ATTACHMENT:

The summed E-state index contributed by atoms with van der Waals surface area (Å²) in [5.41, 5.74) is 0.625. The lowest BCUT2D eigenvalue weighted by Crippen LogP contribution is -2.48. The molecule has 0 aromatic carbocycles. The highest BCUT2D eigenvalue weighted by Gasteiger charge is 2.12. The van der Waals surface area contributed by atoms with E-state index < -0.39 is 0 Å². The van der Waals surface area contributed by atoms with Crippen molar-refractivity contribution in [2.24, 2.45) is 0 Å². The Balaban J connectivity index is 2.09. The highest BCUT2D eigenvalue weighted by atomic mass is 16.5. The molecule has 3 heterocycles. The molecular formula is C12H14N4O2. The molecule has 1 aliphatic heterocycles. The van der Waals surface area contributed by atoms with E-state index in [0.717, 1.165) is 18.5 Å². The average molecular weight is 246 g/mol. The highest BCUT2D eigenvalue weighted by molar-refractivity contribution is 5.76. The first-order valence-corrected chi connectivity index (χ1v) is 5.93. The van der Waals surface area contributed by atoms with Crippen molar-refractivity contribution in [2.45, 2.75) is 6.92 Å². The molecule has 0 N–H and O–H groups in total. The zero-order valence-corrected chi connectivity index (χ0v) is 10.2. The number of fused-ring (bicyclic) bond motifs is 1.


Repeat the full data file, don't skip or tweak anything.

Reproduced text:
The summed E-state index contributed by atoms with van der Waals surface area (Å²) in [5.41, 5.74) is 0.625. The lowest BCUT2D eigenvalue weighted by Crippen LogP contribution is -2.48. The molecule has 0 aromatic carbocycles. The highest BCUT2D eigenvalue weighted by Gasteiger charge is 2.12. The van der Waals surface area contributed by atoms with E-state index < -0.39 is 0 Å². The van der Waals surface area contributed by atoms with Crippen molar-refractivity contribution in [2.24, 2.45) is 0 Å². The Balaban J connectivity index is 2.09. The highest BCUT2D eigenvalue weighted by atomic mass is 16.5. The molecule has 3 heterocycles. The molecular formula is C12H14N4O2. The molecule has 1 aliphatic heterocycles. The van der Waals surface area contributed by atoms with E-state index in [0.717, 1.165) is 18.5 Å². The average molecular weight is 246 g/mol. The highest BCUT2D eigenvalue weighted by molar-refractivity contribution is 5.76. The first-order valence-corrected chi connectivity index (χ1v) is 5.93. The van der Waals surface area contributed by atoms with Crippen molar-refractivity contribution in [2.45, 2.75) is 6.92 Å². The molecule has 0 N–H and O–H groups in total. The zero-order valence-corrected chi connectivity index (χ0v) is 10.2. The number of fused-ring (bicyclic) bond motifs is 1.